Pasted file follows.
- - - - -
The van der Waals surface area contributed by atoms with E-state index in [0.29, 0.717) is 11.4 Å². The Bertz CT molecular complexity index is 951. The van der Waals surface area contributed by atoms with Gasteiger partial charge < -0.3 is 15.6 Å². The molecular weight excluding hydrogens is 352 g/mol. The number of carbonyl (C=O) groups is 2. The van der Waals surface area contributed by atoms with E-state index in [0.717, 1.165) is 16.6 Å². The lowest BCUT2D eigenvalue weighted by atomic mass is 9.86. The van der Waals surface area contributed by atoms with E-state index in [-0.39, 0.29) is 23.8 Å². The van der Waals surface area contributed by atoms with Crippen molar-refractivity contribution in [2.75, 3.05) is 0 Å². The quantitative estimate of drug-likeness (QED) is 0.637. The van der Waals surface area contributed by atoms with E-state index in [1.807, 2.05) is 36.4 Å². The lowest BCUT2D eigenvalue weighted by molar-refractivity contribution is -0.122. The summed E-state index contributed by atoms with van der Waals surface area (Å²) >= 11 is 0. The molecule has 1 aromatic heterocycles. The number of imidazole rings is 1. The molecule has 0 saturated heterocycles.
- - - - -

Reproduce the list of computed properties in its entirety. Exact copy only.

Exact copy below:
The van der Waals surface area contributed by atoms with E-state index in [0.29, 0.717) is 11.4 Å². The Bertz CT molecular complexity index is 951. The van der Waals surface area contributed by atoms with Gasteiger partial charge < -0.3 is 15.6 Å². The molecular weight excluding hydrogens is 352 g/mol. The number of carbonyl (C=O) groups is 2. The van der Waals surface area contributed by atoms with E-state index in [0.717, 1.165) is 16.6 Å². The lowest BCUT2D eigenvalue weighted by atomic mass is 9.86. The van der Waals surface area contributed by atoms with E-state index in [-0.39, 0.29) is 23.8 Å². The van der Waals surface area contributed by atoms with Crippen molar-refractivity contribution in [2.75, 3.05) is 0 Å². The quantitative estimate of drug-likeness (QED) is 0.637. The van der Waals surface area contributed by atoms with E-state index in [1.807, 2.05) is 36.4 Å². The lowest BCUT2D eigenvalue weighted by molar-refractivity contribution is -0.122. The summed E-state index contributed by atoms with van der Waals surface area (Å²) >= 11 is 0. The molecule has 1 aromatic heterocycles. The number of imidazole rings is 1. The molecule has 0 saturated heterocycles.